Stephen Goldsmith is a professor of government at the Harvard Kennedy School. He was formerly the two-term mayor of Indianapolis and deputy mayor for operations for New York City.E-mail: firstname.lastname@example.org
I've put together a list of some of my favorite resources and reading materials for those interested in transforming government. Based in part on courses I teach as Professor of Government at the Harvard Kennedy School, these books, articles and websites are intended to present tools and information useful to those involved in public policy development and administration who are looking to do things better, faster and cheaper.
Given the budget circumstances facing state and local government, a review of some of these materials seemed in order. While no means comprehensive, this collection offers an overview of some important techniques, including how to avoid the pitfalls of transformational government.
Reducing the Cost of Government While Increasing the Quality of the Output
· Based on some of my initiatives while Mayor of Indianapolis centered on Managed Competition--The Indianapolis Story-- tells the story of how sharp reductions in bureaucracy, accompanied by public private competition resulted in over $400 million in savings.
· Also see Managed Competition in Indianapolis:The Case of Indianapolis Fleet Services published by School of International and Public Affairs, Columbia University, 2005.
· Privatization and outsourcing are tools of transformation which, if done correctly, can reduce costs and build infrastructure. See my article Prudent Privatization on Governing.com, published January 2009.
· Of course, the Better, Faster, Cheaper Website
Leadership Structures: How to align the messages and mechanisms for change
· The Power of Social Innovation: How Civic Entrepreneurs Ignite Community Networks for Good--forthcoming book published by Jossey-Bass, available March 2010. See Amazon book page, summary of the book and praise for the work.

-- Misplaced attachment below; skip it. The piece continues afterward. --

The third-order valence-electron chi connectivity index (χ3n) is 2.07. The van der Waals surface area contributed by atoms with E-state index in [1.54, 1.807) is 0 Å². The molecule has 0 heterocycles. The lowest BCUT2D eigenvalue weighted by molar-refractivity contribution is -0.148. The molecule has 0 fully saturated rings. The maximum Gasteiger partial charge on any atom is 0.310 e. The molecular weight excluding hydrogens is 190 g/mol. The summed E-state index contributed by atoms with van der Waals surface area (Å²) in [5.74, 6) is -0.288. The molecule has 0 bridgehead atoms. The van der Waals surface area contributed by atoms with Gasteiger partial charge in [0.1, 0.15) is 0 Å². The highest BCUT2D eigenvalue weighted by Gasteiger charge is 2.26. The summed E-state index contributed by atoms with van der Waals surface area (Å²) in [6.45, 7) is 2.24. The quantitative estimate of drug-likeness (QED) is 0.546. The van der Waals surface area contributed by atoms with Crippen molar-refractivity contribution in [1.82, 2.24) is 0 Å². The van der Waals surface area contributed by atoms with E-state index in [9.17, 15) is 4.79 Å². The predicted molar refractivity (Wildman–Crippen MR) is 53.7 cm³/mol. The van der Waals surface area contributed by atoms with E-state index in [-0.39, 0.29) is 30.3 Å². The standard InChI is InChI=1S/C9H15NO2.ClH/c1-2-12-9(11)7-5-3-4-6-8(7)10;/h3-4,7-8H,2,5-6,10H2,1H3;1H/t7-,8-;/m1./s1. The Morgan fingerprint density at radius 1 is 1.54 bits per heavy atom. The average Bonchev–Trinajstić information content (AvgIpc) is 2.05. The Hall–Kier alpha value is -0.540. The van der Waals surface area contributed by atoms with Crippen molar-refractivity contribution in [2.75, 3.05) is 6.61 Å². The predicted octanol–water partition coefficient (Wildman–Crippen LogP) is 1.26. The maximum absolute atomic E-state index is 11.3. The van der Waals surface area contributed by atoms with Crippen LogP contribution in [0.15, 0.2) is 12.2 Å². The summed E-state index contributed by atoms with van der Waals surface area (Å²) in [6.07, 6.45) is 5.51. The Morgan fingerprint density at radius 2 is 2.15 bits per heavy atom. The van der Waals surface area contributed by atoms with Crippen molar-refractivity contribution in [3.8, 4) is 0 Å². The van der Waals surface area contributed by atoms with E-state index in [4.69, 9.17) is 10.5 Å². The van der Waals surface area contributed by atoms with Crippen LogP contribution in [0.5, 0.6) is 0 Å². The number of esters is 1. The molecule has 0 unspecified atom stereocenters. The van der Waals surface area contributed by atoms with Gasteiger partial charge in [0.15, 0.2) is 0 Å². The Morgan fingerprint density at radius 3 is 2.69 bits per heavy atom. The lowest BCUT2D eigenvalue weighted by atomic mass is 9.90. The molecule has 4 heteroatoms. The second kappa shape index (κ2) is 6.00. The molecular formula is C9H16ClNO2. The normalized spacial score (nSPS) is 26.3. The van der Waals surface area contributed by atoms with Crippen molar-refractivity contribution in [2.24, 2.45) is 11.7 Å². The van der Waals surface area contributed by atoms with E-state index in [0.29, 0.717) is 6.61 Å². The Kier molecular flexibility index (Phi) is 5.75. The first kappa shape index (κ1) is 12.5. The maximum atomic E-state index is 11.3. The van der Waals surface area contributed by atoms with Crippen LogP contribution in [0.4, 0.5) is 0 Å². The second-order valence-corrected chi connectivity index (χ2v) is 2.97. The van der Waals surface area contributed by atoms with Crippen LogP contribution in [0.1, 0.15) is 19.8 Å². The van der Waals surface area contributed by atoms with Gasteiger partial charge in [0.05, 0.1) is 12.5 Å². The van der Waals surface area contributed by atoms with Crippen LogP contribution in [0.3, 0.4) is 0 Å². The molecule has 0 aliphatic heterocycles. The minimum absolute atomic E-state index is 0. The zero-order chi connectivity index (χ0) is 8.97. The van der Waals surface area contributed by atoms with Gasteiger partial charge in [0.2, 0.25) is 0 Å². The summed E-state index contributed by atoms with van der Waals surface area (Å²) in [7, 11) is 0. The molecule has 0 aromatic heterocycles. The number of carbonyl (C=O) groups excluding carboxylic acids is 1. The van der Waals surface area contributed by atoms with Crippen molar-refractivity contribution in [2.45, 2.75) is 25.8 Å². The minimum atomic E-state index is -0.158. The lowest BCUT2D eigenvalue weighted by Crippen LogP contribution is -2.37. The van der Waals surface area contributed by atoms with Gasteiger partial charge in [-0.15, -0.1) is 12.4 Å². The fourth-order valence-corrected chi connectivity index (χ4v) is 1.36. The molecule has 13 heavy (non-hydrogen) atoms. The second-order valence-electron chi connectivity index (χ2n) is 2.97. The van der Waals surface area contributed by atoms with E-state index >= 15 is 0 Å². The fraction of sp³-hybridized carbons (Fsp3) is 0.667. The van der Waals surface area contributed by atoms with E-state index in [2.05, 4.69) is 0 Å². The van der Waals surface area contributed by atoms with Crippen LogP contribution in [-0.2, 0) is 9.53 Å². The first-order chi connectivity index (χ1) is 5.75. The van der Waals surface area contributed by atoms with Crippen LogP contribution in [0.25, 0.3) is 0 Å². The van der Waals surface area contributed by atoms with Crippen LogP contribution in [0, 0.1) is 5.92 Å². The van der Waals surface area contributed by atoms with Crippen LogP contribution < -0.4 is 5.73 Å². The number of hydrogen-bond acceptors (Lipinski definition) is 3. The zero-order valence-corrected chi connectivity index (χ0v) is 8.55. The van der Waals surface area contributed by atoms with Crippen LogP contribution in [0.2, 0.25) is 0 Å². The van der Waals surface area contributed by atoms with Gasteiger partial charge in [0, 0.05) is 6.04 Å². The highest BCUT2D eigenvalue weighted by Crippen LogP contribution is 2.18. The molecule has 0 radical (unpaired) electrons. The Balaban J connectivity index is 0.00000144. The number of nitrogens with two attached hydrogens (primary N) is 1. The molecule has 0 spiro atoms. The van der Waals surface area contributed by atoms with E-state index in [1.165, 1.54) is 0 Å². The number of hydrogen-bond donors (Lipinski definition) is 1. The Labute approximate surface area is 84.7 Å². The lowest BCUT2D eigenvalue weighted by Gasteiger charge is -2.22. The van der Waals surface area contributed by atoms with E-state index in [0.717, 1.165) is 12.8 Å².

· A broader way of thinking about how governments produce results, "Governing by Network" is another way to leverage private actors to produce public value. See Governing by Network: The New Shape of the Public Sector--my book coauthored with William D. Eggers and published by Brookings Institute, 2004. See book summary, reviews and acclaim as well as Brookings website summarizing the bestselling book.
· See also this Presentation to National Governor's Association, Winter 2008
· Governing by Network: Approaches to Innovative Leadership--Presentation at the 3rd Annual Orange County Mayors' Summit, California. June 18, 2008.
· "If We Can Put a Man on the Moon..." by William D. Eggers and John O'Leary looks at how governments accomplish large undertakings and the pitfalls along the way.
The role of faith-based and civic organizations in building neighborhoods and character
· Having Faith in Our Neighborhoods: The Front Porch Alliance--Essay published in What's God Got To Do With the American Experiment? Edited by E.J. Dionne Jr. and John J. DiIulio. Washington, D.C., Brookings Institution Press (2000) 72-80.
· City Hall and Religion: When, Why and How to Lead--paper published by Harvard Kennedy School's Hauser Center for Nonprofit Organizations exploring mayoral and faith based collaborations
Restructuring labor management relationships
· Restructuring Labor-Management Relations to Improve Government Services--chapter published in Going Public: The Role of Labor-Management Relations in Delivery Quality. Published by the Labor and Employment Relations Association (2003), chapter
· Partnering for Public Value: New Approaches in Public Employee Labor-Management Relations--Article published in University of Pennsylvania Journal of Labor and Employment Law (2003).